A Willis Towers Watson study says that if your organization can master change management and communication, you will be three and a half times more likely to outperform your industry peers. But how can you manage change you don’t control? The answer is simple: change the way you approach change.
Here are three strategies that show you how:
CHANGE the way you see your employees
McKinsey estimates that 70 percent of change efforts fail because of employee resistance. But with the conversation shifting from change management to change readiness, there’s a new awareness of the importance of understanding what’s causing that resistance. And understanding the underlying reasons can help you convert that resistance to resilience.
At VTLO, we help our clients see their employees as co-creators of change rather than passive participants. This mindset allows leaders to engage with their employees to shape change rather than merely forcing change on them. For example, our client, a global pharmaceutical company, had appointed a new leader who wanted to hit the ground running with a new integration project. So, in addition to providing a 90-day executive communications plan, we also produced materials for the new president and his leadership team that helped employees understand the unit’s immediate strategic imperative and feel positive about their role in driving business success.
CHANGE the way you hear feedback
As you communicate with your employees on impending changes through various channels such as a dedicated website, videos or newsletter update, be clear about what’s changing and why – and also leverage continuous feedback so you hear what employees have to say about the change.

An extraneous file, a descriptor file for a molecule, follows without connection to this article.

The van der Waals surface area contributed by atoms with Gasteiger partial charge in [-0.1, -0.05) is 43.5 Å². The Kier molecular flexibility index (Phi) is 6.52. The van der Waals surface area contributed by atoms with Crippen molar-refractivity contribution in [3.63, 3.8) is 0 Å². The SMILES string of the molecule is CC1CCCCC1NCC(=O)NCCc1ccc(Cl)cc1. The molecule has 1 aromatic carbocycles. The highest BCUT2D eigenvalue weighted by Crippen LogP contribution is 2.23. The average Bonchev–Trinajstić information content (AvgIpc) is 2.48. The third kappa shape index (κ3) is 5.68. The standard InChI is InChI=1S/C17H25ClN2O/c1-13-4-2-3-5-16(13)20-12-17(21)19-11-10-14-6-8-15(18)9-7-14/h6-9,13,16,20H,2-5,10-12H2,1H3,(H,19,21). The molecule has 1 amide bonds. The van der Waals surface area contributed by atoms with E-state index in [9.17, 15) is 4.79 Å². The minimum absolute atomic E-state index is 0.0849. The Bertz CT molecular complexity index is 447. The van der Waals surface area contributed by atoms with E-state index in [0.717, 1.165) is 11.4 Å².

Don’t wait until the change is implemented to seek feedback. Instead, keeping the communication lines open throughout the process gives you the opportunity to understand possible setbacks early on, and to take corrective steps if needed. For example, our team worked with a client who was moving to an open-space workplace. To overcome skepticism about the new configuration, the company built a model office within the existing building, and employees were invited to work in the space for a few hours or a day to experience what it was like This not only gave employees an opportunity to see an example of the real space in advance and provide feedback, but also helped avoid employees from conjuring any negative images of what could be.
CHANGE the way you feel about training
Whether it is through employee town halls, managers’ toolkits, or other forms of training and communication, organizations need to create a change-ready workforce. When leaders help drive the understanding that change is inevitable, preparing for it on a daily basis eventually becomes second nature to team members as they focus on solutions, rather than sentiments.
For example, the chief information officer (CIO) of a leading life sciences company needed our help with a global transformation that followed an acquisition. We began with a comprehensive communications approach that drove adoption of a major training and professional development program for the IT workforce. We developed online tools to facilitate the professional development program. As a result, the IT department’s reputation among its business partners improved significantly as employees gained the skills to lead change using the tools designed to facilitate it. The CEO publicly praised the CIO and his team for being change-ready and ably leading the digital integration of the two companies.